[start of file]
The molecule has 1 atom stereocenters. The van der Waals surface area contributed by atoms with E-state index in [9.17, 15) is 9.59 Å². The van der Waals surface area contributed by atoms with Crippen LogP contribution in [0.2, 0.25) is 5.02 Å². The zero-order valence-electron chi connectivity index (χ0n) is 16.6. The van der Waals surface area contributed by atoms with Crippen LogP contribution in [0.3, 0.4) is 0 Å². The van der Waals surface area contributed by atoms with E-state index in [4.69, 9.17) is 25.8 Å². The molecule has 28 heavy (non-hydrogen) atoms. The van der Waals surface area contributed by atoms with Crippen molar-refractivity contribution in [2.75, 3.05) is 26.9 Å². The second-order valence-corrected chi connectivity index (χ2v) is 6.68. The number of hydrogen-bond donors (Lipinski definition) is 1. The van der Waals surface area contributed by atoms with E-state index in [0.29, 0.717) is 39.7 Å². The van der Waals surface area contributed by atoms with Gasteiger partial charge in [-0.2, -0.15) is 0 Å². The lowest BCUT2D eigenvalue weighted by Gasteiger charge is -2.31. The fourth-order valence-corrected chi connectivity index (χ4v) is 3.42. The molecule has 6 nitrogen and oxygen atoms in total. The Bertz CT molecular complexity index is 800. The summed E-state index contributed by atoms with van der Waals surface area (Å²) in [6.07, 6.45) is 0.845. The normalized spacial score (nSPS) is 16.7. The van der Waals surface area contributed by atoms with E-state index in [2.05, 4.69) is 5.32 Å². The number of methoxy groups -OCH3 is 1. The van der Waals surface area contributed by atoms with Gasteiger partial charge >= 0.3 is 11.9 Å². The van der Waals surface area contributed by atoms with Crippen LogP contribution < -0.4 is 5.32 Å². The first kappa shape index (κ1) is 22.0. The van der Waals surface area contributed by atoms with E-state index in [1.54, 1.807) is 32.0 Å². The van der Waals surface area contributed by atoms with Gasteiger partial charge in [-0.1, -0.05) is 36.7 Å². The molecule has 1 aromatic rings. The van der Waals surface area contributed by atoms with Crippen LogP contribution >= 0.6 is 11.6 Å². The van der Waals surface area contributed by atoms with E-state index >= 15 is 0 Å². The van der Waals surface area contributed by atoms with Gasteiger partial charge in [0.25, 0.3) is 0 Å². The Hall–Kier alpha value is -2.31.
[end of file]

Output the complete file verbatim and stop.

The molecule has 1 atom stereocenters. The van der Waals surface area contributed by atoms with E-state index in [9.17, 15) is 9.59 Å². The van der Waals surface area contributed by atoms with Crippen LogP contribution in [0.2, 0.25) is 5.02 Å². The zero-order valence-electron chi connectivity index (χ0n) is 16.6. The van der Waals surface area contributed by atoms with Crippen LogP contribution in [0.3, 0.4) is 0 Å². The van der Waals surface area contributed by atoms with E-state index in [4.69, 9.17) is 25.8 Å². The molecule has 28 heavy (non-hydrogen) atoms. The van der Waals surface area contributed by atoms with Crippen molar-refractivity contribution in [2.75, 3.05) is 26.9 Å². The second-order valence-corrected chi connectivity index (χ2v) is 6.68. The number of hydrogen-bond donors (Lipinski definition) is 1. The van der Waals surface area contributed by atoms with E-state index in [0.29, 0.717) is 39.7 Å². The van der Waals surface area contributed by atoms with Gasteiger partial charge in [-0.2, -0.15) is 0 Å². The lowest BCUT2D eigenvalue weighted by Gasteiger charge is -2.31. The fourth-order valence-corrected chi connectivity index (χ4v) is 3.42. The molecule has 6 nitrogen and oxygen atoms in total. The Bertz CT molecular complexity index is 800. The summed E-state index contributed by atoms with van der Waals surface area (Å²) in [6.07, 6.45) is 0.845. The normalized spacial score (nSPS) is 16.7. The van der Waals surface area contributed by atoms with E-state index in [2.05, 4.69) is 5.32 Å². The number of methoxy groups -OCH3 is 1. The van der Waals surface area contributed by atoms with Gasteiger partial charge >= 0.3 is 11.9 Å². The van der Waals surface area contributed by atoms with Crippen LogP contribution < -0.4 is 5.32 Å². The first kappa shape index (κ1) is 22.0. The van der Waals surface area contributed by atoms with E-state index in [1.54, 1.807) is 32.0 Å². The van der Waals surface area contributed by atoms with Gasteiger partial charge in [-0.1, -0.05) is 36.7 Å². The molecule has 1 aromatic rings. The van der Waals surface area contributed by atoms with Crippen LogP contribution >= 0.6 is 11.6 Å². The van der Waals surface area contributed by atoms with E-state index >= 15 is 0 Å². The van der Waals surface area contributed by atoms with Gasteiger partial charge in [0.25, 0.3) is 0 Å². The Hall–Kier alpha value is -2.31.